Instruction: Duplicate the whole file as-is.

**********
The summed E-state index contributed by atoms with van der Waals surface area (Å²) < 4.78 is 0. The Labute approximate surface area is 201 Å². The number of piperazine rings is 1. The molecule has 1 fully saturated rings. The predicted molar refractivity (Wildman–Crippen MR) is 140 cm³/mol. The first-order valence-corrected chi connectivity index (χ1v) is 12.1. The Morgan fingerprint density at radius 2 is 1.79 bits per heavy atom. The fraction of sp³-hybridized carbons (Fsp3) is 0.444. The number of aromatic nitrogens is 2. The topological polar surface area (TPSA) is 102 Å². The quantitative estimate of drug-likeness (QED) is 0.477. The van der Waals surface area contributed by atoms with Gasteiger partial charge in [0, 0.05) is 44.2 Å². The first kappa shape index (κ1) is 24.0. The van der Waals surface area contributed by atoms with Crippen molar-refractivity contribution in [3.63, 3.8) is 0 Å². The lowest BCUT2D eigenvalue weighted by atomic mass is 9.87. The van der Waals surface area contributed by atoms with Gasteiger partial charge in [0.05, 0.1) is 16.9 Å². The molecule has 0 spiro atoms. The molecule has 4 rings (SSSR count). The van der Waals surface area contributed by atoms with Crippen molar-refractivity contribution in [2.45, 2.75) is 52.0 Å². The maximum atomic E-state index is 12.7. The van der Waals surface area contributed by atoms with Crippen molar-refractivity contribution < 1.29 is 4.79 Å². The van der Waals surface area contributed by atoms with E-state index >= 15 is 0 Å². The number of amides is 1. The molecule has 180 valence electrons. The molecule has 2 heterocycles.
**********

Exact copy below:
The summed E-state index contributed by atoms with van der Waals surface area (Å²) < 4.78 is 0. The Labute approximate surface area is 201 Å². The number of piperazine rings is 1. The molecule has 1 fully saturated rings. The predicted molar refractivity (Wildman–Crippen MR) is 140 cm³/mol. The first-order valence-corrected chi connectivity index (χ1v) is 12.1. The Morgan fingerprint density at radius 2 is 1.79 bits per heavy atom. The fraction of sp³-hybridized carbons (Fsp3) is 0.444. The number of aromatic nitrogens is 2. The topological polar surface area (TPSA) is 102 Å². The quantitative estimate of drug-likeness (QED) is 0.477. The van der Waals surface area contributed by atoms with Gasteiger partial charge in [0, 0.05) is 44.2 Å². The first kappa shape index (κ1) is 24.0. The van der Waals surface area contributed by atoms with Crippen molar-refractivity contribution in [3.63, 3.8) is 0 Å². The lowest BCUT2D eigenvalue weighted by atomic mass is 9.87. The van der Waals surface area contributed by atoms with Gasteiger partial charge in [0.05, 0.1) is 16.9 Å². The molecule has 0 spiro atoms. The molecule has 4 rings (SSSR count). The van der Waals surface area contributed by atoms with Crippen molar-refractivity contribution in [2.45, 2.75) is 52.0 Å². The maximum atomic E-state index is 12.7. The van der Waals surface area contributed by atoms with Crippen molar-refractivity contribution < 1.29 is 4.79 Å². The van der Waals surface area contributed by atoms with E-state index >= 15 is 0 Å². The number of amides is 1. The molecule has 180 valence electrons. The molecule has 2 heterocycles.